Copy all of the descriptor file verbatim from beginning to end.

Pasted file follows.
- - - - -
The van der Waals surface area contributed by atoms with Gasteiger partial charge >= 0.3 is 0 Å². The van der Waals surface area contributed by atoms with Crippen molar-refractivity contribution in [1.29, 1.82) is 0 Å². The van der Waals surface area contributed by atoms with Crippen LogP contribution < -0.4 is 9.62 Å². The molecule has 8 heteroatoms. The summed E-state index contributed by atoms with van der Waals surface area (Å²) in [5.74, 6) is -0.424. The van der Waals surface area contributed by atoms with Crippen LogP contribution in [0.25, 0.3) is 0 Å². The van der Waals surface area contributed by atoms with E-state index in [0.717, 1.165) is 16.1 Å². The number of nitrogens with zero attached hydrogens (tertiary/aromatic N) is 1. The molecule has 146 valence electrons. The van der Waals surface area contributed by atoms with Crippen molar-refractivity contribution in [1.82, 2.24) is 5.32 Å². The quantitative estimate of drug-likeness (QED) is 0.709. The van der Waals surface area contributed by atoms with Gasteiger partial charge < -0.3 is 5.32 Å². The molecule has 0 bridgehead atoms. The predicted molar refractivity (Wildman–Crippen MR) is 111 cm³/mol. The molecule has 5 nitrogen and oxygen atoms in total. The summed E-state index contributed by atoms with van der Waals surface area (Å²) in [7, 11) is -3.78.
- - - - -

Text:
The van der Waals surface area contributed by atoms with Gasteiger partial charge >= 0.3 is 0 Å². The van der Waals surface area contributed by atoms with Crippen molar-refractivity contribution in [1.29, 1.82) is 0 Å². The van der Waals surface area contributed by atoms with Crippen LogP contribution < -0.4 is 9.62 Å². The molecule has 8 heteroatoms. The summed E-state index contributed by atoms with van der Waals surface area (Å²) in [5.74, 6) is -0.424. The van der Waals surface area contributed by atoms with Crippen LogP contribution in [0.25, 0.3) is 0 Å². The van der Waals surface area contributed by atoms with E-state index in [0.717, 1.165) is 16.1 Å². The number of nitrogens with zero attached hydrogens (tertiary/aromatic N) is 1. The molecule has 146 valence electrons. The van der Waals surface area contributed by atoms with Crippen molar-refractivity contribution in [1.82, 2.24) is 5.32 Å². The quantitative estimate of drug-likeness (QED) is 0.709. The van der Waals surface area contributed by atoms with Gasteiger partial charge < -0.3 is 5.32 Å². The molecule has 0 bridgehead atoms. The predicted molar refractivity (Wildman–Crippen MR) is 111 cm³/mol. The molecule has 5 nitrogen and oxygen atoms in total. The summed E-state index contributed by atoms with van der Waals surface area (Å²) in [7, 11) is -3.78.